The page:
When will China’s government banks need a bailout so the economists that have been forecasting this for years will finally be right? When will China’s housing market finally collapse? The answer is, nobody knows because China is a closed economy and will not tell the market anything it doesn’t want the market to know.  For every article about non-performing loans, there is another quoting a government officials saying they’d pay the bills themselves if the debt become toxic. For every article about the housing market looking like it’s heading the way of Las Vegas real estate, there is a string of data from China showing that housing prices are still higher than they were a year ago.  There is no free fall in China. There is no crash. But everyone is wondering if China is the next EU. The den of China bears has roared back to life this week after being quiet for a few weeks.

In The New York TimesPaul Krugman wrote on Monday that China is possibly on the verge of becoming the next world crisis. Why? Because “there was rapid growth in credit – with much of that growth taking place not through traditional banking but rather through unregulated ‘shadow banking’ neither subject to government supervision nor backed by government guarantees. Now the bubble is bursting – and there are real reasons to fear financial and economic crisis.”

Americans heard the same thing in 2007 and 2008, that a shadow derivatives market was going to destroy the U.S. economy.  The thing is, there is no shadow derivatives market.  Derivatives exist. Self-regulatory agencies exist to make the laws of trading them. There was, and is, no shadow. The only shadow would be a black market, which is criminal, and maybe akin to watching the Medellin drug cartel go bankrupt. It won’t take down Columbia. It won’t take down the investment banks where that money was held. (Maybe I’m misunderstanding something here, which is probably the case.)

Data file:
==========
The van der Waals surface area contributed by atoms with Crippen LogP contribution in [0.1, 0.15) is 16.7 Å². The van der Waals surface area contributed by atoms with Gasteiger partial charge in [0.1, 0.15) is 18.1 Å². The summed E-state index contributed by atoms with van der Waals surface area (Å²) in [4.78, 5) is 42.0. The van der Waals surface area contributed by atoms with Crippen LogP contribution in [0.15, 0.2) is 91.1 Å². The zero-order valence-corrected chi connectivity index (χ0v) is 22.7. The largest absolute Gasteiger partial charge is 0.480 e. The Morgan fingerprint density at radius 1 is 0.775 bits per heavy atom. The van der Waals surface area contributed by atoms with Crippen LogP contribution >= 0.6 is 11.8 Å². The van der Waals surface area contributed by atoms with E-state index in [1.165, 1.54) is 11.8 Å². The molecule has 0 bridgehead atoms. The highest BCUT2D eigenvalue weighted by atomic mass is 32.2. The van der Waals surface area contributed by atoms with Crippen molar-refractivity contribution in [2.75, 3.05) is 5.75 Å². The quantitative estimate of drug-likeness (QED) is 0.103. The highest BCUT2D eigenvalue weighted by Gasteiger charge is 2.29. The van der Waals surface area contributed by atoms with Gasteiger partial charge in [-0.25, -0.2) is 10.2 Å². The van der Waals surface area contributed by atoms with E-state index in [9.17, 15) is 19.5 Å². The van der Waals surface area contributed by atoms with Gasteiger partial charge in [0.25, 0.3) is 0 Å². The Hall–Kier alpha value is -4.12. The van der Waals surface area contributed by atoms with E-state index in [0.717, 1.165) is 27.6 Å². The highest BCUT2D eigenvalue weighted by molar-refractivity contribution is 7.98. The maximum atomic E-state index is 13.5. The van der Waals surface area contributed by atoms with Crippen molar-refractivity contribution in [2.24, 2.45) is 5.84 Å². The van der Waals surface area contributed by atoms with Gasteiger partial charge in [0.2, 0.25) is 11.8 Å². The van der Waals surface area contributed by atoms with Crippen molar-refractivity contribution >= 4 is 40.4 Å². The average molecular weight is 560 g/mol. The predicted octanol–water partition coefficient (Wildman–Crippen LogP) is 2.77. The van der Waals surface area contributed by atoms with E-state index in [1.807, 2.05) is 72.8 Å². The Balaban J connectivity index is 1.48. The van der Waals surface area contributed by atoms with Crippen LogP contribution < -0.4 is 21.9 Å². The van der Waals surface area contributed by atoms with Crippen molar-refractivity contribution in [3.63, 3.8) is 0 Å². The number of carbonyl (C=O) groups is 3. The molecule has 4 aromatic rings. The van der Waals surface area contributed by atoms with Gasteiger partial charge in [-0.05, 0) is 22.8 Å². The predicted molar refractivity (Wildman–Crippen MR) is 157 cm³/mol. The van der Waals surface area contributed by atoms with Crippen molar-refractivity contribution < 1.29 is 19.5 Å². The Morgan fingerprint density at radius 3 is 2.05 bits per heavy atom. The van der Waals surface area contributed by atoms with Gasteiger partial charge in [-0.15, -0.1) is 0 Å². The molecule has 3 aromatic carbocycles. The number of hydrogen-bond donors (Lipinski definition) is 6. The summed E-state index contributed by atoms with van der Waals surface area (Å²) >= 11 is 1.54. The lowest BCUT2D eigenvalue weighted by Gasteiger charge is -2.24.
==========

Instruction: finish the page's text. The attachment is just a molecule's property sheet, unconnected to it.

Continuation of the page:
Also on Monday, Nouriel Roubini said that his firm, Roubini Global Economics (RGE), increased the probability of their “crash and burn” scenario. They lowered their expectations for a soft landing, though this remains their base case scenario.

There are a few reasons for these forecasts, and none of them have to do with the crisis in Europe.  In 2008, China sent over $700 billion to states to invest in things like roads, trains, bridges, housing and entire cities.  Some of these projects were bridges to nowhere. Although the government estimates that public debt as a percentage of GDP is just 17%, Bloomberg estimates that it is at 80% because of fixed investment.

The findings also suggest China is failing to curb borrowing even with interest rates rising.  One central bank official told Bloomberg will slow growth in the world’s second-largest economy if not controlled.  But by how much? Is 8% China GDP hard to live with in China? Is it a downer for countries like Brazil, that have come to rely on China for export growth? Earlier this year, China’s premier Wen Jiabao said he wanted the economy to grow at just 7%. Nobody worried then, but that was because the market still believed Europe could save Greece and the IMF could save Portugal.